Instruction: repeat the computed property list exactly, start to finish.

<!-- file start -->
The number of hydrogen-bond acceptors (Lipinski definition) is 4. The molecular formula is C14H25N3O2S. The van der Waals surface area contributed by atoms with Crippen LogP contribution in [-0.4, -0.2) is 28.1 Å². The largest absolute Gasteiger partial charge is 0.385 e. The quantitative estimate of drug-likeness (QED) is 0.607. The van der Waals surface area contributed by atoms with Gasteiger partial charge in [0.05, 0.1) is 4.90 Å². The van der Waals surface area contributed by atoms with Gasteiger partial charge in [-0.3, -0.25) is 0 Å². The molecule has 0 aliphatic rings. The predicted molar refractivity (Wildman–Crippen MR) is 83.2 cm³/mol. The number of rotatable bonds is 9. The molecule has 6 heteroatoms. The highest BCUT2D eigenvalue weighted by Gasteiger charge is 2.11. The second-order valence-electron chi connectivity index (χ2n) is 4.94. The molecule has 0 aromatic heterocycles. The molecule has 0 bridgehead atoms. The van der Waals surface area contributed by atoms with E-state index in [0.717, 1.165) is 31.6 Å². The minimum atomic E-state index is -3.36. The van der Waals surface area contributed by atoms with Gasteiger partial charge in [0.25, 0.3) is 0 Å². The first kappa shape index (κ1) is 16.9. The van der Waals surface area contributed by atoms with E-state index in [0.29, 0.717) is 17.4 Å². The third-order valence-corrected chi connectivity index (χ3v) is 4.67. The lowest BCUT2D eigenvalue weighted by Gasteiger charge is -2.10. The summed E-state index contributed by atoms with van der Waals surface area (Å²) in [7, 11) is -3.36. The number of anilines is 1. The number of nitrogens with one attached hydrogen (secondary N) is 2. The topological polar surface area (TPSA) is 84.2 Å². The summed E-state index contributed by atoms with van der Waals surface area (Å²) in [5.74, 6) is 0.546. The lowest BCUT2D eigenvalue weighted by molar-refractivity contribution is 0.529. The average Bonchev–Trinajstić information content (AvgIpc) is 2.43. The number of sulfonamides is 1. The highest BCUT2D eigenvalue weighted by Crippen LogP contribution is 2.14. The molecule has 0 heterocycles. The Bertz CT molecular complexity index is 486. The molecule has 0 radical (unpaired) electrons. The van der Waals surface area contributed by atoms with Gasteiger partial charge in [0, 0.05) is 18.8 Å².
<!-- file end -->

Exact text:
The number of hydrogen-bond acceptors (Lipinski definition) is 4. The molecular formula is C14H25N3O2S. The van der Waals surface area contributed by atoms with Crippen LogP contribution in [-0.4, -0.2) is 28.1 Å². The largest absolute Gasteiger partial charge is 0.385 e. The quantitative estimate of drug-likeness (QED) is 0.607. The van der Waals surface area contributed by atoms with Gasteiger partial charge in [0.05, 0.1) is 4.90 Å². The van der Waals surface area contributed by atoms with Gasteiger partial charge in [-0.3, -0.25) is 0 Å². The molecule has 0 aliphatic rings. The predicted molar refractivity (Wildman–Crippen MR) is 83.2 cm³/mol. The number of rotatable bonds is 9. The molecule has 6 heteroatoms. The highest BCUT2D eigenvalue weighted by Gasteiger charge is 2.11. The second-order valence-electron chi connectivity index (χ2n) is 4.94. The molecule has 0 aromatic heterocycles. The molecule has 0 bridgehead atoms. The van der Waals surface area contributed by atoms with E-state index in [0.717, 1.165) is 31.6 Å². The minimum atomic E-state index is -3.36. The van der Waals surface area contributed by atoms with Gasteiger partial charge in [0.25, 0.3) is 0 Å². The first kappa shape index (κ1) is 16.9. The van der Waals surface area contributed by atoms with E-state index in [0.29, 0.717) is 17.4 Å². The third-order valence-corrected chi connectivity index (χ3v) is 4.67. The lowest BCUT2D eigenvalue weighted by Gasteiger charge is -2.10. The summed E-state index contributed by atoms with van der Waals surface area (Å²) in [7, 11) is -3.36. The number of anilines is 1. The number of nitrogens with one attached hydrogen (secondary N) is 2. The topological polar surface area (TPSA) is 84.2 Å². The summed E-state index contributed by atoms with van der Waals surface area (Å²) in [5.74, 6) is 0.546. The lowest BCUT2D eigenvalue weighted by molar-refractivity contribution is 0.529. The average Bonchev–Trinajstić information content (AvgIpc) is 2.43. The number of sulfonamides is 1. The highest BCUT2D eigenvalue weighted by Crippen LogP contribution is 2.14. The molecule has 0 heterocycles. The Bertz CT molecular complexity index is 486. The molecule has 0 radical (unpaired) electrons. The van der Waals surface area contributed by atoms with Gasteiger partial charge in [0, 0.05) is 18.8 Å².